Advanced Prostate Cancer
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Anyone with similar experience?

My husband has been battling PC for 10 years. He's done cryotherapy because it has already spread to the pelvic wall when discovered. Gleason score is 10. Did radiation and hormone therapy for several years till he became resistant. Cancer clogged ureters so stents were added. Left kidney no longer functions. Right kidney has poor function. Then treated with taxotere with prednisone and xgeva injections then treated with cabazitaxel and finally xtandi while still getting xgeva injections monthly. The xtandi seemed to be working well - brought his PSA down to .80 but suddenly he had difficulty walking. One day he needed a cane. 2 days later a walker. 3 days later he can't get out of bed. After some physical therapy he can move his legs and stand briefly to get on a commode but it's very difficult and that's all he can do. I fear that soon I won't be able to get him up at all. I can't get him in a car so no ability to get tests. He has decided to quit taking xtandi and all other treatments and hospice is coming to the house to assist. Since his PSA was so low I'm confused about how much cancer is actually active and how long he may survive and we are unable to get any imaging tests. It's just too painful for him to move. Has anyone else had a similar experience? Can anyone shed any light on approximate survival? Months? A year? This just started a month ago (Thanksgiving week).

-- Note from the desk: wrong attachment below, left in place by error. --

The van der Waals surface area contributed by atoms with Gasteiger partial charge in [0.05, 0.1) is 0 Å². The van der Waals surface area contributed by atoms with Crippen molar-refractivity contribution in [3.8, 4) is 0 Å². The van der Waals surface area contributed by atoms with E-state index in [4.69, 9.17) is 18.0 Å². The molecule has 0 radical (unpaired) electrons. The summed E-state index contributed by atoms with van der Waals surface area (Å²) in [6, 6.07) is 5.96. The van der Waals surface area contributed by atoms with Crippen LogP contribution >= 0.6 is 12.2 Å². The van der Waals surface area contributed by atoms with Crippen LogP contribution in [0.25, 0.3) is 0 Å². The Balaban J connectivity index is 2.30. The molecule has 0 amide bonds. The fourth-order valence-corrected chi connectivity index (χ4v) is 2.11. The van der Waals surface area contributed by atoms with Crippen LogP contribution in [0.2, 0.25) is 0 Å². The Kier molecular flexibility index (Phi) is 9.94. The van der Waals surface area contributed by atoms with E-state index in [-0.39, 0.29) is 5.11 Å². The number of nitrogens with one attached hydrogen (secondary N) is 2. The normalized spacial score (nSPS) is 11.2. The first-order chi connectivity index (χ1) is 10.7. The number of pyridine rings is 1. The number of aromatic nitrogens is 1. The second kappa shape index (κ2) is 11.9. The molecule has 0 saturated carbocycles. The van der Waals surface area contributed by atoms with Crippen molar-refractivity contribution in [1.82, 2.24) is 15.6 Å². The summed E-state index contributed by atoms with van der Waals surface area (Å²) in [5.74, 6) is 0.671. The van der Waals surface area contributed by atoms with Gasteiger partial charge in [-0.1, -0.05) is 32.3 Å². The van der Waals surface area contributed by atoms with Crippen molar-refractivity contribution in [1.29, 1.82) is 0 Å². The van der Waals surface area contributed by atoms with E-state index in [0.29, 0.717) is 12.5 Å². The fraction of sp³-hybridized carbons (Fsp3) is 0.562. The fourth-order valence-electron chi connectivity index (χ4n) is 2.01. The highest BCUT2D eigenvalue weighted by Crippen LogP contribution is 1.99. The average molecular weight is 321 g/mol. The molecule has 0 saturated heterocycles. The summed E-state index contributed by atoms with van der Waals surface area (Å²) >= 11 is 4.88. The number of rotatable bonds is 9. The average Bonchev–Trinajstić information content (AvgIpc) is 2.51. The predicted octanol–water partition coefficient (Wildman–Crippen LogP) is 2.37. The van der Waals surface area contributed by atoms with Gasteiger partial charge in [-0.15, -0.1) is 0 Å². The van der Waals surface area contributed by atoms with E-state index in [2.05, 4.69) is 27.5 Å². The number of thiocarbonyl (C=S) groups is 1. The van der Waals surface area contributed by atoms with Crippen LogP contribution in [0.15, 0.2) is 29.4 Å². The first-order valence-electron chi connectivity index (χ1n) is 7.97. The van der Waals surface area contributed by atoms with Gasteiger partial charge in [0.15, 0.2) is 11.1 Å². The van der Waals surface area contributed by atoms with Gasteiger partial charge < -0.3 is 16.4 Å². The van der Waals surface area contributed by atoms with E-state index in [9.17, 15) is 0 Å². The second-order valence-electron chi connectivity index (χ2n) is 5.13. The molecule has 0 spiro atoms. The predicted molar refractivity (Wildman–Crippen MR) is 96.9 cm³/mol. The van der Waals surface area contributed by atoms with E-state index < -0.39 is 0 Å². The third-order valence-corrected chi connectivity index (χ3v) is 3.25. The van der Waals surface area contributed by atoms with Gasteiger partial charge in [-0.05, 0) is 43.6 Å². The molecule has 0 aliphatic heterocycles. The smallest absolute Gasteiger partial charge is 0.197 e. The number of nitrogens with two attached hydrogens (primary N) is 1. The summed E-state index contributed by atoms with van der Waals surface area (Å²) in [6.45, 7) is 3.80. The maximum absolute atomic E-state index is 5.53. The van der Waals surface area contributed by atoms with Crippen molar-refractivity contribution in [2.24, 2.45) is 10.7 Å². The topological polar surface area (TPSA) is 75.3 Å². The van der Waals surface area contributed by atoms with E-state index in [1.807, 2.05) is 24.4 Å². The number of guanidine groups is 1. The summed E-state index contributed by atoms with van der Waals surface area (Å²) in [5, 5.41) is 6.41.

He barely eats, is very weak, is shaky and twitchy but drinks a ton of water and seems fairly alert when drugs wear off. I'm lost.

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I wish I could say something to help you from a medical standpoint. I can say that we are here with you. You are not alone. You have many, many people from this group thinking about you and your husband , hoping for the best and hugging you in a virtual way. Stay strong for him.

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I received an e-mail asking if my experience with cryo would help GTWaites. Mine was done 14 years ago and back then they only did it if the cancer hadn't spread. I chose cryo because it's repeatable unlike the other treatments but I don't know if spreading to the pelvic wall means it had spread outside the prostate or not. I wonder if the excessive thirst might be stress induced diabetes -not that he needs another problem- but it can't be helping his situation. He doesn't have to go out for a blood test- a nurse could come and do it- You said hospice is coming- no experience with them but except for Art Buchwald that's usually the last step. Buchwald outlived the prognosis and was sent home again. Cryo wasn't problem free for me- the nerve bundles didn't survive the freezing but the cancer never came back.